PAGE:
In Bend, the city isn’t hitting the accelerator on pursuing that option. 

“They have specialized expertise to do the studies, so there is little advantage to the city to take that on ourselves,” said Assistant City Engineer, Janet Hruby. “It actually might be slower instead of faster because we don’t have dedicated staff to do the studies.” 


She said ODOT has taken up to a year to implement speed limit changes in the Bend region, but it still wouldn’t be feasible to have the city shoulder the load. 

“There’s sort of a middle ground, that if we were in a position where we’re trying to do something quicker and the schedule with them didn’t work out and we had funding and staffing, we do have the option to go ahead and do the data part of the study to speed it up and submit that,” Hruby said. 

A representative from the City of Redmond told Central Oregon Daily News on Tuesday that they have yet to discuss whether to apply for local authority, but they plan to do so soon. 

The future could still hold changes.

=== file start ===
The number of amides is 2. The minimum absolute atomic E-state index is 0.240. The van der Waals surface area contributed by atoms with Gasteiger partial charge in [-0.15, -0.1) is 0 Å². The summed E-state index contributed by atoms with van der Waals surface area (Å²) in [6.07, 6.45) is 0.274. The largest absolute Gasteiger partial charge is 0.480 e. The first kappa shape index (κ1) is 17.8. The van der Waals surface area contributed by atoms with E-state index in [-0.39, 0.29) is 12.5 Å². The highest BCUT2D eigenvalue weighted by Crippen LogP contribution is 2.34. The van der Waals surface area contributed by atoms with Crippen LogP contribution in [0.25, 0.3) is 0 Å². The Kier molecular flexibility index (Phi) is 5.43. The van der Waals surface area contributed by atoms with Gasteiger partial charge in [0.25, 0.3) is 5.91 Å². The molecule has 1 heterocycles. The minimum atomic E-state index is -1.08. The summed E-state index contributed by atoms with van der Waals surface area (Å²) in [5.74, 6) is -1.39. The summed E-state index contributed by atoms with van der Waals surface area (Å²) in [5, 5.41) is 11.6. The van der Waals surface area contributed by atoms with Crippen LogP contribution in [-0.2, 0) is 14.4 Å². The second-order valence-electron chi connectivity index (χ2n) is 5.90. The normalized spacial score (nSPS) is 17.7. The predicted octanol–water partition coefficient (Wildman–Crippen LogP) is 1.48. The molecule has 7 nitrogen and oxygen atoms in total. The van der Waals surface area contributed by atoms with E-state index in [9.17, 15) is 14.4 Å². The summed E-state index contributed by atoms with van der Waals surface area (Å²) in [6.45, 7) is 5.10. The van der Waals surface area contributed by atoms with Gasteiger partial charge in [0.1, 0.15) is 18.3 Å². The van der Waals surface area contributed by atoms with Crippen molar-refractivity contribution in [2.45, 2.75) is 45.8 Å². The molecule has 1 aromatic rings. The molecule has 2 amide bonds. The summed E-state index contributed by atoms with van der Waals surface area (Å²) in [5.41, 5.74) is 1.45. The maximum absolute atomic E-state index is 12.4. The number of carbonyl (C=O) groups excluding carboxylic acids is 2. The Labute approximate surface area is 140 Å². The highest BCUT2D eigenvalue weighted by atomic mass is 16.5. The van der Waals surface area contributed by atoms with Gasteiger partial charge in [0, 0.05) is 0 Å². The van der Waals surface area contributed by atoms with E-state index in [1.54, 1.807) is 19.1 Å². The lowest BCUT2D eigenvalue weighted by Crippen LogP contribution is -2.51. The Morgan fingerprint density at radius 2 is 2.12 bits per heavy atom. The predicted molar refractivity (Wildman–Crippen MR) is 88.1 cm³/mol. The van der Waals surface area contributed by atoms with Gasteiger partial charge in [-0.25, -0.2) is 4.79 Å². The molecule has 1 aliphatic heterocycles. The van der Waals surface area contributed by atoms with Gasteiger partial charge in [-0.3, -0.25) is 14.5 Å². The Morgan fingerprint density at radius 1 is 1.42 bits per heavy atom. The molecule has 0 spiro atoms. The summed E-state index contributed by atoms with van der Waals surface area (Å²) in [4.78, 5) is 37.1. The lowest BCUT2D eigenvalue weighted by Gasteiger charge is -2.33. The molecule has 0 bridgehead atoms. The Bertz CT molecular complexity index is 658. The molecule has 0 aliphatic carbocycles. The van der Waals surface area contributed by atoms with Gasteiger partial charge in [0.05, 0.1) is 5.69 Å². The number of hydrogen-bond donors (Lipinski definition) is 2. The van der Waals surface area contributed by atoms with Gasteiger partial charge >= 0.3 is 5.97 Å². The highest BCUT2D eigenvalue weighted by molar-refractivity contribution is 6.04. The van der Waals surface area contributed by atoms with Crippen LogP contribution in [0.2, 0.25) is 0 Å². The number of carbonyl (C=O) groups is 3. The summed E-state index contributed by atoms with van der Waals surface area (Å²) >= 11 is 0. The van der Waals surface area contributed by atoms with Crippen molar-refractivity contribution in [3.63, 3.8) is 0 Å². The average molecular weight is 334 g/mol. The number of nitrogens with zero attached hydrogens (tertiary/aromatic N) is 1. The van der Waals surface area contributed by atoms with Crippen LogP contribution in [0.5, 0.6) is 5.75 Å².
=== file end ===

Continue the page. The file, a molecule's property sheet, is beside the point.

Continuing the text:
“The conversation, I would say, still could be open,” Hruby said. “It might look different in the future.”

“The advantage of this is that we hope that each community will be able to get their needs addressed better,” Hamilton said. “And we can get to local control more for them. What do they need? That’s what we need this to be about.” 

▶️ Redmond man, Ukrainian wife headed back to war-torn country to help

A man from Redmond who was in Ukraine when Russia attacked earlier this year is going back to help, along with his Ukrainian wife.

Connor and Ira Steeves are going back to check on Ira’s family, help distribute food and help students who are trying to escape the war-torn country.

Connor was in Ukraine teaching English at a university when Russia attacked. He escaped to a part of the country that wasn’t under immediate threat and starting work with a nonprofit organization to provide food and supplies to besieged towns.

That’s where he met Ira.